Character

Plutarch Lives, Volume 1 (2 days/week; weeks 1-21)

Plutarch Lives, Volume 2 (2 days/week; weeks 21-35)

I keep everything planned out as seen above for each week.

** This post contains affiliate links. Using affiliate links is a great way to support your favorite content creators. **

I encourage you, don’t feel like you have to buy all your school books new! Check out ThriftBooks.com for some great deals on used books. (That link is my referral link!) Also, check out Scribd, which is like Netflix for ebooks and audiobooks. (That link is my referral link!) There are so many great books available through both that will save you money. Also, remember to check your library. Libby is a great app that many library systems use where you can get ebooks and audiobooks through your local library. Of course, you can also max out your library card checking out great books, as well.

Posted in Among The Homeschool, With The Kids

Godbold Academy 2020-2021: Logic Stage Plans

The logic stage in homeschooling lasts from about fifth or sixth grade through eighth grade, depending on the child. This is what we’d all typically call “middle school”. The logic stage is a bump up in difficulty, and I expect my logic aged children to be pretty much independent. I do not read the scheduled books to my logic students, they read all their books on their own except for Morning Basket. For the logic stage, I give the child a list of the work they need to do each day and they check it off as they complete it. I do check it at the end of the day or week, depending on the child. And we do discuss it, usually over dinner.

Bible

Herein is Love: Numbers (weeks 1-24)

Herein is Love: Deuteronomy (weeks 25-34)

History

Story of the World, Volume 1 (weeks 1-34)(This is the history spine for both the grammar and logic stages. If you have grammar aged kids and are reading the chapter to them, you can include the logic student in the reading. Logic students keep a list of the important people and dates from this reading. I plan 1-2 chapters each week to complete the entire volume in three 12-week terms.)

Story of the World, Volume 1, Activity Guide (weeks 1-34) (This activity guide has questions about each chapter and outlines to complete, along with activities and book suggestions should you choose to do them.)

Book of the Ancient World with Memoria Press Study Guide (2-3 days/week; weeks 1-12)

Famous Men of Greece with Memoria Press Study Guide (1-2 days/week; weeks 1-20)

Book of the Ancient Greeks with Memoria Press Study Guide (2-3 days/week; weeks 13-23)

Famous Men of Rome with Memoria Press Study Guide (1-2 days/week; weeks 21-35)

Augustus Caesar’s World (3-5 days/week; weeks 23-36)

Science

Nature Study: The Laws Guide to Nature Drawing and Journaling (weeks 1-36)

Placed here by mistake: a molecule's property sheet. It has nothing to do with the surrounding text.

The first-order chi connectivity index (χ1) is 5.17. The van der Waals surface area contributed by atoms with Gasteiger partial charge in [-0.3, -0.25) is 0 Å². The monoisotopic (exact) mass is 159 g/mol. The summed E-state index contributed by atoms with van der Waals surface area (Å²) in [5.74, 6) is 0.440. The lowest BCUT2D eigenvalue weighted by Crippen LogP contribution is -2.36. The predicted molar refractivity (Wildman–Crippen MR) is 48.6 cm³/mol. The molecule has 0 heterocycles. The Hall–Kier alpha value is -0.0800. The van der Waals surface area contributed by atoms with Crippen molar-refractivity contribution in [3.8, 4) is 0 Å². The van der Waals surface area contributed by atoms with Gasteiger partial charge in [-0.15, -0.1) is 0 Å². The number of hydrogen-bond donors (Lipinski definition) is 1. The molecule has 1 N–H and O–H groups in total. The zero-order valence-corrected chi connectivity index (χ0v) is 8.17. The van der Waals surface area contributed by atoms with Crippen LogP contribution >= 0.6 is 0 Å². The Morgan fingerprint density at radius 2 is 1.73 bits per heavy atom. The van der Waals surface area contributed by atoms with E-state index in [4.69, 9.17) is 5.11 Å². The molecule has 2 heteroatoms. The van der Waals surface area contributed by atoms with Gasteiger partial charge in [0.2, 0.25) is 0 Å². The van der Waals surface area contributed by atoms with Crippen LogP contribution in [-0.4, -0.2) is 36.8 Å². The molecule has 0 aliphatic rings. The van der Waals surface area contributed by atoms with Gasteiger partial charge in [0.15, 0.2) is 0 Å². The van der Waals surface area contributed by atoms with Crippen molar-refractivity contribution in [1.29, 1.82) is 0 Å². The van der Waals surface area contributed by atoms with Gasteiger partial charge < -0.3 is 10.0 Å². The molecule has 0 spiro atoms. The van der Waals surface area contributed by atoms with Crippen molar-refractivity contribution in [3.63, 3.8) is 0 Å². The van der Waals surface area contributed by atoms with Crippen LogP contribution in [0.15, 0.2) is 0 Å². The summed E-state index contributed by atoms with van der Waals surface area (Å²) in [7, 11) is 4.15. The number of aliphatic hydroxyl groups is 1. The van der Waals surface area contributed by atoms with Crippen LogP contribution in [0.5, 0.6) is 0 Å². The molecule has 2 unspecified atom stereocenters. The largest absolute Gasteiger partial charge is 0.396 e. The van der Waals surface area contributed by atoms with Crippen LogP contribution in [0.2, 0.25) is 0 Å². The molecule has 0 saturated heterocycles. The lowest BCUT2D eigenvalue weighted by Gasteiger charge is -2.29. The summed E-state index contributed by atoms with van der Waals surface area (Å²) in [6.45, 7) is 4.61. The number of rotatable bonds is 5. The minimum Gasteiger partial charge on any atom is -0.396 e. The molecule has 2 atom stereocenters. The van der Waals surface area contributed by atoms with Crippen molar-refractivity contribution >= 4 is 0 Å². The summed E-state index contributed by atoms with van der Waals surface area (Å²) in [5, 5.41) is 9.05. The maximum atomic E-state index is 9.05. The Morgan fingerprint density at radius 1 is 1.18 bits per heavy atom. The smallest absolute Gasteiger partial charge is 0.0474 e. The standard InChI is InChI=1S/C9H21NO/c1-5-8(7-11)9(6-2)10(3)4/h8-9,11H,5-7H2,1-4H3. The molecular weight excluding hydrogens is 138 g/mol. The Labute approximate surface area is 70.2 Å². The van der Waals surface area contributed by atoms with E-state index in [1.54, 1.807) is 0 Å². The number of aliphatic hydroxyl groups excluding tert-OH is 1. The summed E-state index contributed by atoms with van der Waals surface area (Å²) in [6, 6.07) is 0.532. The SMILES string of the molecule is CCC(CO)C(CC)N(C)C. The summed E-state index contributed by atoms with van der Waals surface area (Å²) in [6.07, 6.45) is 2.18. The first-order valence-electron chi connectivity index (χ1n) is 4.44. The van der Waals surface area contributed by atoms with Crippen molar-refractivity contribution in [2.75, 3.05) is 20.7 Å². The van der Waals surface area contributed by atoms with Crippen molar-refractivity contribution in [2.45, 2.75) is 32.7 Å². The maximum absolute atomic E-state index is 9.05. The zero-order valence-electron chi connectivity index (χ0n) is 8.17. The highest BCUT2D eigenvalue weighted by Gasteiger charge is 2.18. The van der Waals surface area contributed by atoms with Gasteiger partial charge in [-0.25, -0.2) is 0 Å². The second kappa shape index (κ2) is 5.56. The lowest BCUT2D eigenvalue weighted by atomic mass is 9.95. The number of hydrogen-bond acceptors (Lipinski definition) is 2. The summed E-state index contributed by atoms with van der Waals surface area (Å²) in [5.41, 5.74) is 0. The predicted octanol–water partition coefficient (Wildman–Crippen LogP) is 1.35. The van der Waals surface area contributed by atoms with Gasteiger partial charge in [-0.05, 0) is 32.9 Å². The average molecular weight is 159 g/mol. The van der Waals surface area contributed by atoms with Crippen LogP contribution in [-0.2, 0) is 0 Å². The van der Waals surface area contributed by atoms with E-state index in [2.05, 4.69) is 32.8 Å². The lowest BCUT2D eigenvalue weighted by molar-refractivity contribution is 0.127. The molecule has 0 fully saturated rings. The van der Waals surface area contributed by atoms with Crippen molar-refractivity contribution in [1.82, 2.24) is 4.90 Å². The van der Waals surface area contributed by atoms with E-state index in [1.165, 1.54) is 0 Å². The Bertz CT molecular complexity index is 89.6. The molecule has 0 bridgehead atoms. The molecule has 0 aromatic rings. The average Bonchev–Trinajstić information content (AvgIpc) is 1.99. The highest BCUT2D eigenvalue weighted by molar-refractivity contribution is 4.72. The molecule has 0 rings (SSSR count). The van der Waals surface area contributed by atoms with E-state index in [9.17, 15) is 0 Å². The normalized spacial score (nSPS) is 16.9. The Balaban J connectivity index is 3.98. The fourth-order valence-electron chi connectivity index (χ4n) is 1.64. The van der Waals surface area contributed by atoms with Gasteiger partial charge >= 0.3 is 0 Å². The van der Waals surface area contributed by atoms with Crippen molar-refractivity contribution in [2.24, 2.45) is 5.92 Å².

Core: General Science 2: Survey of Archaeology and Geology (weeks 1-36)

Language Arts

Grammar: Easy Grammar Plus (5 days/week; weeks 1-36)

Writing: The Creative Writer (weeks 1-36)

Literature

The Hobbit with Memoria Press Study Guide (weeks 1-10)

The Lightening Thief (weeks 1-11)

Imagine… The Great Flood (weeks 1-15)

The Bronze Bow with Memoria Press Study Guide (weeks 13-21)

The Sea of Monsters (weeks 13-22)

Imagine… The Ten Plagues (weeks 16-30)

The Children’s Homer (weeks 22-32)

The Titan’s Curse (weeks 23-36)

Logic

The Thinking Toolbox (2 days/week; weeks 1-19)

The Fallacy Detective (2 days/week; weeks 19-36)

Languages

Latin: Canon Press Latin Primer (weeks 1-36)

French: Rosetta Stone French (2-3 days/week; weeks 1-36)

Math

Strayer Upton Arithmetics (5 days/ weeks; weeks 1-36) (Book: 1, 2, 3)

Character

The Radical Book for Kids (1-2 days/week; weeks 1-35)

I keep everything planned out as seen above for each week. For the grammar stage, I try to plan the majority of the work Monday-Thursday and add extra subjects in on Fridays.

** This post contains affiliate links. Using affiliate links is a great way to support your favorite content creators. **

I encourage you, don’t feel like you have to buy all your school books new! Check out ThriftBooks.com for some great deals on used books. (That link is my referral link!) Also, check out Scribd, which is like Netflix for ebooks and audiobooks. (That link is my referral link!) There are so many great books available through both that will save you money. Also, remember to check your library. Libby is a great app that many library systems use where you can get ebooks and audiobooks through your local library. Of course, you can also max out your library card checking out great books, as well.

Posted in Among The Homeschool, With The Kids

Godbold Academy 2020-2021: Grammar Stage Plans

The grammar stage in homeschooling spans from about kindergarten or first grade through fourth or fifth grade, depending on the child. I include my young ones in our grammar schooling, as they usually want to keep up with their siblings and they enjoy the readings and such. Some things are specific to the actual place the child is in a subject, some things are more universal. If you’ve never seen planning by stage, this may seem confusing that first and fifth graders can go by the same curriculum plans. But trust me, I’ve been combining ages for a long time and can tell you, even with the same sources, kids work and understand at the level they are.

Bible

The Ark, The Reed, and The Fire Cloud (4 days/week; weeks 1-17)